Leading article: Wanted: a watchdog with bark and bite

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The Independent Online

It was hard not to agree with the Education Secretary, Ed Balls, when he spoke of the "old and sterile" debate that greets the publication of school examination results every year. His decision to remove the regulatory function from the Qualifications and Curriculum Authority and create an independent exam standards watchdog reporting to Parliament is a move that is overdue.

Each August, the release of GSCE and A-level results is accompanied by a chorus of self-congratulation from ministers and schools about how, under Labour, results are continually getting better. With equal regularity we hear Opposition spokesmen and others claim that the improvement is on paper only.

The syllabus has been "dumbed down", they say; grades have been inflated; schools pre-select the pupils they enter for exams so as to maintain their position in the league tables. School-leavers may have more pieces of paper than they used to, but – say employers' representatives – their reading, writing and arithmetic is inadequate for the world of work.

Top universities say so many pupils are now awarded A grades that their selection system is compromised. Leading fee-paying schools complain about how the exam system fails to challenge the brightest. The great and the good compare their remembered exams with today's and lament how things have changed.

Caught in between are the pupils who actually take the exams, and their teachers, who feel that their hard work is disparaged. They do not devise the curriculum, nor do they determine the marking scheme. They can hardly be blamed for doing "too" well.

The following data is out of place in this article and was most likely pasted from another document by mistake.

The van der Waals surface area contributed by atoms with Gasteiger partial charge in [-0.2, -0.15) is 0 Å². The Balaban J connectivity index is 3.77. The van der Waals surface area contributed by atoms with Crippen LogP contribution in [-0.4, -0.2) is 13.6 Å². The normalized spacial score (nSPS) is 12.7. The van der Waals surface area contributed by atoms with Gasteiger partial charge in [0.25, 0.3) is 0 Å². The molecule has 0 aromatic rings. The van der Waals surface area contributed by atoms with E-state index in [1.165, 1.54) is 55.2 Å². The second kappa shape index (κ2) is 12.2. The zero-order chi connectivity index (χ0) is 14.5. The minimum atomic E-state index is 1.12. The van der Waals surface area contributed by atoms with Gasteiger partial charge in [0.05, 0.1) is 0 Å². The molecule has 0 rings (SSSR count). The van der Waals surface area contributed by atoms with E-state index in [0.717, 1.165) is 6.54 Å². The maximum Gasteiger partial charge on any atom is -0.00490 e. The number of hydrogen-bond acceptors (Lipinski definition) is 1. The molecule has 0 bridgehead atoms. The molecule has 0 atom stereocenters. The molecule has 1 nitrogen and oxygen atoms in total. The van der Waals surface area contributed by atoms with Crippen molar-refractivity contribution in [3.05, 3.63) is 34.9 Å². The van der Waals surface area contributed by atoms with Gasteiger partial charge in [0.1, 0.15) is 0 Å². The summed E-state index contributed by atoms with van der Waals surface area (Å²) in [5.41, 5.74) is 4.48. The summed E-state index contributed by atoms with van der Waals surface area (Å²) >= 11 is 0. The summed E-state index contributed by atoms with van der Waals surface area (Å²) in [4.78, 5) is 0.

We have every sympathy with them. But it is important to ask also how an exam system that used to be seen as setting a national and international "gold standard" became the subject of such controversy. And here the same government that is now proposing an independent watchdog has much to answer for.

First there was the change to the grading system that ended the fixed proportions allocated to each grade. As a consequence, the number of A grades soared. This change was never properly explained. Then there was the political context. So adept had the Government become in "spinning" facts and figures to its advantage that, when public scepticism set in, exam results too fell under suspicion.

But the root of the problem was that the QCA not only set the exams and regulated the system, but answered to ministers. Everyone involved had an interest only in putting the best possible gloss on the results. In general, we disapprove of new layers of bureaucracy, but the case for an independent exam watchdog is compelling. Without it, the exam system risks losing all credibility.

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